Obamacare repeal and replace measures are urgent and will come up before tax reform because the law is collapsing so fast, House Speaker Paul Ryan said Wednesday.
"The insurance companies need to know what the lay of the land is going to look like in 2018, and if we waited to end Obamacare in the summer, you would have people with zero [exchange] plans left," the Wisconsin Republican told MSNBC's "Morning Joe" program.
However, Ryan said it's been his dream for "a long time" to reform the nation's tax code, as "we had not done tax reform since the year I got my driver's license, so it has been a long time and it's high time we have done it."
When it comes to Obamacare, House Republicans, through their "Better Way" agenda, have agreed that people should be able to stay on their parents' insurance until they reach the age of 26, and with respect to preexisting conditions, "we think the smarter and better policy is to revitalize our risk pools at the state level with federal financing, so I see sort of a cooperation between the federal government and the state government," said Ryan.
"We don't want to have the federal government overregulate all of health insurance," he continued. "It's why we only have one plan left in five states, one plan left in 33 percent of the counties in America. So we do want to go back to state's rights so you can have competition. More plans, more competition, that's a good thing."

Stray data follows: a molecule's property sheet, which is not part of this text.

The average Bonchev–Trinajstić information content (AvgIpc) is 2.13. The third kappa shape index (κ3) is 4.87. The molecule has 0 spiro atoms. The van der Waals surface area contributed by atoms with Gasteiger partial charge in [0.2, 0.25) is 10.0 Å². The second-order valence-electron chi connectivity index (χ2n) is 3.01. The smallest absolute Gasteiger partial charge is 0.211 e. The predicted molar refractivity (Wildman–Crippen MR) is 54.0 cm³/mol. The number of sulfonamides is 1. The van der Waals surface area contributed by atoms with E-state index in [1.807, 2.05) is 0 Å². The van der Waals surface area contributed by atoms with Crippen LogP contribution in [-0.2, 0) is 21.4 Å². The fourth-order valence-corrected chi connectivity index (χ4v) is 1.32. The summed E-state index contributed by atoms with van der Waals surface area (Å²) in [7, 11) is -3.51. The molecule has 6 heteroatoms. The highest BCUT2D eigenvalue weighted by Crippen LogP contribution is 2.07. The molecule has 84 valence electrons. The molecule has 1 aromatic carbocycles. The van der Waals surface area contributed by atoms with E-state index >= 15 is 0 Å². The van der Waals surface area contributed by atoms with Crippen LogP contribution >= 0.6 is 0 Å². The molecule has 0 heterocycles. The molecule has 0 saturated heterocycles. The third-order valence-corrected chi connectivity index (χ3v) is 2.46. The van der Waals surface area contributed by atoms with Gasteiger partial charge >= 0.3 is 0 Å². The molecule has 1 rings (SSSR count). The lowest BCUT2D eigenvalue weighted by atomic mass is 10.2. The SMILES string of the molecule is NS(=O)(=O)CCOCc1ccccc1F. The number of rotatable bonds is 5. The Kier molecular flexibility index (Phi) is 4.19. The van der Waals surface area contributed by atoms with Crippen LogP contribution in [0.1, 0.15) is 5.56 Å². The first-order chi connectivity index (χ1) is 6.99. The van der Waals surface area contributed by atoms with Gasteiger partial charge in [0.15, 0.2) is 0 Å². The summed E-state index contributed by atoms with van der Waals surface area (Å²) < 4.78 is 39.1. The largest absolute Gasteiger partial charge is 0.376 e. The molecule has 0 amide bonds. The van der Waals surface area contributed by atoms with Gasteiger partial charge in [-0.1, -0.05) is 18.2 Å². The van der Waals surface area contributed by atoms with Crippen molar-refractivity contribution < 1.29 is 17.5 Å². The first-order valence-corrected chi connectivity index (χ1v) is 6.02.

There has been a great deal of outcry against repealing Obamacare, but Ryan said only about 4 percent of the population receives subsidies, and of those, they are seeing "massive, massive deductible increases, huge premium increases, and a dwindling list of choices down to one in many cases."
However, people with preexisting conditions are on Obamacare because they have no choice, and they need their coverage because they have serious problems, said Ryan, and "we have to have an answer for that."
Healthy people and the working poor, however, have plans with deductibles that are so high that "it doesn't even feel like they've got insurance in the first place," Ryan said. "It's people who want more choices and more competition and lower prices. That's what we can fix."
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